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Dan 發問於 科學及數學物理學 · 3 年前

why is angular velocity perpendicular to the plane of rotation ?

It's common sense that velocity should has the same direction as the motion, however in rotation, angular velocity is perpendicular to the plane. Why doesn't angular velocity lay on the rotational plane, that is, we can say angular velocity is ''clockwise'' or ''counterclockwise''. it's quite strange for me, why do people define direction of angular velocity like this.

Thank you!

1 個解答

  • 天同
    Lv 7
    3 年前

    Angular velocity is a vector quantity. Any vector quantity has both magnitude and direction. The direction of angular velocity follows the "Right Hand Screw Rule", i.e. as you said, the direction vector is perpendicular to the plane of rotation.

    Remember that, in general, a change of a vector quantity can be either a change of magnitude or a change of direction of the vector, or changes of both. This applies to angular velocity too.

    Just consider a case where a disk is rotating counterclockwise in a horizontal plane. Using the "Right Hand Screw Rule", the direction is then pointing vertically upward. If a torque is applied to the disk and makes it (the plane of rotation) inclined at an angle, say 10 degrees, to the horizontal, but without any change of rotational speed, the direction vector thus moves from "vertical" to "10 degrees from the vertical". There is a "change of angular velocity" ( a change of direction without a change of magnitude). Since angular velocity is related to angular momentum, a change of angular velocity leads to a change of angular momentum,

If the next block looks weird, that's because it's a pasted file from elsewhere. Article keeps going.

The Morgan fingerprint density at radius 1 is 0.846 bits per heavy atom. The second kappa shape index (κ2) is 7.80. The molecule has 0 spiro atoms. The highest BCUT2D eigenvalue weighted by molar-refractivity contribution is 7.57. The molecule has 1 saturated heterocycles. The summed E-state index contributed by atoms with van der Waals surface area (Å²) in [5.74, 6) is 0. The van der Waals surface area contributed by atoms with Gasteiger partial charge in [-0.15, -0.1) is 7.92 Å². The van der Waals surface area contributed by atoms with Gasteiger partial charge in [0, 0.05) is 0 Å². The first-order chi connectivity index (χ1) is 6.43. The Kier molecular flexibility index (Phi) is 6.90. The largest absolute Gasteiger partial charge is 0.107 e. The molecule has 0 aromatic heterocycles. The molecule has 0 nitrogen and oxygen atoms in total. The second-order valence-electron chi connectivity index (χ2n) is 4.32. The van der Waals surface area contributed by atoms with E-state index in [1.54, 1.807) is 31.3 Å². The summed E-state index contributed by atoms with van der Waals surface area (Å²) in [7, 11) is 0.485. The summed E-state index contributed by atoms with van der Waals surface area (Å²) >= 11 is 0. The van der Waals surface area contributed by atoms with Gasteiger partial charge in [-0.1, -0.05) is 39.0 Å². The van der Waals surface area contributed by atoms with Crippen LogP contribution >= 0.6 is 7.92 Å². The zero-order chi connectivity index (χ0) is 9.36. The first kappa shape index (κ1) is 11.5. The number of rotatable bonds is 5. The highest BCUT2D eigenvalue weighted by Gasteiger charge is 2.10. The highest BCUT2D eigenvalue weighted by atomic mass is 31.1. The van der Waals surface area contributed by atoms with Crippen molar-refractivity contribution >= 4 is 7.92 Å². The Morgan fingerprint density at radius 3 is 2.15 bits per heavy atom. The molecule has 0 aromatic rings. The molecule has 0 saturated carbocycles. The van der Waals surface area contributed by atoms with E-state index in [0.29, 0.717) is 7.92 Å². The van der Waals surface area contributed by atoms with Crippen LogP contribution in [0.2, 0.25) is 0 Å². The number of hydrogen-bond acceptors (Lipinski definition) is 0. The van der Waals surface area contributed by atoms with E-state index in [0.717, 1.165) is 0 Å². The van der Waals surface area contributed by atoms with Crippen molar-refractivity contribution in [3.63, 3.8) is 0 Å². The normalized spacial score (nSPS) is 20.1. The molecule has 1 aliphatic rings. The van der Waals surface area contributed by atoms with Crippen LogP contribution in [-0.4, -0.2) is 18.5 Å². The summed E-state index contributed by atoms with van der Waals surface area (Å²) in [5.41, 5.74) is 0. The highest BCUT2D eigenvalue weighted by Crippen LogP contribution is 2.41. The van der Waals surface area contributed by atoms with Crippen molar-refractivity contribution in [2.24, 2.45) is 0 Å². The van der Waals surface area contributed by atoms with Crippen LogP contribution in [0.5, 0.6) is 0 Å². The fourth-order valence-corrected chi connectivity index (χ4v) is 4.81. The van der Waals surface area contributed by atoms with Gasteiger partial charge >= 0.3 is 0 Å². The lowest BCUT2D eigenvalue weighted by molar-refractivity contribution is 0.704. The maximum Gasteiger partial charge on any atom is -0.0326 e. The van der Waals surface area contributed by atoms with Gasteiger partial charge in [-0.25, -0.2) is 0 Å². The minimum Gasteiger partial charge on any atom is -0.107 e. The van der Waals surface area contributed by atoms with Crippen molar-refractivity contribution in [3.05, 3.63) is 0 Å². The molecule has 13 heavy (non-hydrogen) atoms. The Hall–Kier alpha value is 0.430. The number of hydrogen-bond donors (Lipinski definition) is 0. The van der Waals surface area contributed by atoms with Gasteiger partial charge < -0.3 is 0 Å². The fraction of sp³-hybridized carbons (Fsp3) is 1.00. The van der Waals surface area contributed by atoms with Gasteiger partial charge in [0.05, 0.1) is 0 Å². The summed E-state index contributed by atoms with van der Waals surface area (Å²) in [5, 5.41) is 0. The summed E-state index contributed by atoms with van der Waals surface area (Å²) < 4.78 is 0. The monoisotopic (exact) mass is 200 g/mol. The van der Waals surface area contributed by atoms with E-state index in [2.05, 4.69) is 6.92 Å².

Should you use your "clockwise and counterclockwise" concept, there would NOT be any change in angular velocity, as the disk is still rotating counterclockwise with the same angular speed. Then the application of a torque resulted in no effect on the rotating disk (or say it conversely, no torque is needed to change the plane of rotation of the disk). This is surely against our common physical experience. A concept in physics is valid only if it can be used to explain faithfully the experience we encountered in the physical world. This is the reason why we need to define the direction of angular velocity in the way that we use now.

    (Note: you may use "Left Hand Screw Rule" instead of "Right Hand". This also can explain the physical phenomenon. It is only a tradition that physicists prefer Right-Hand more than Left-Hand. The situation is similar to that in linear motion, where we usually define upward motion as +ve. But it is equally good if we define downward motion as +ve. The physical results so obtained do not change.)

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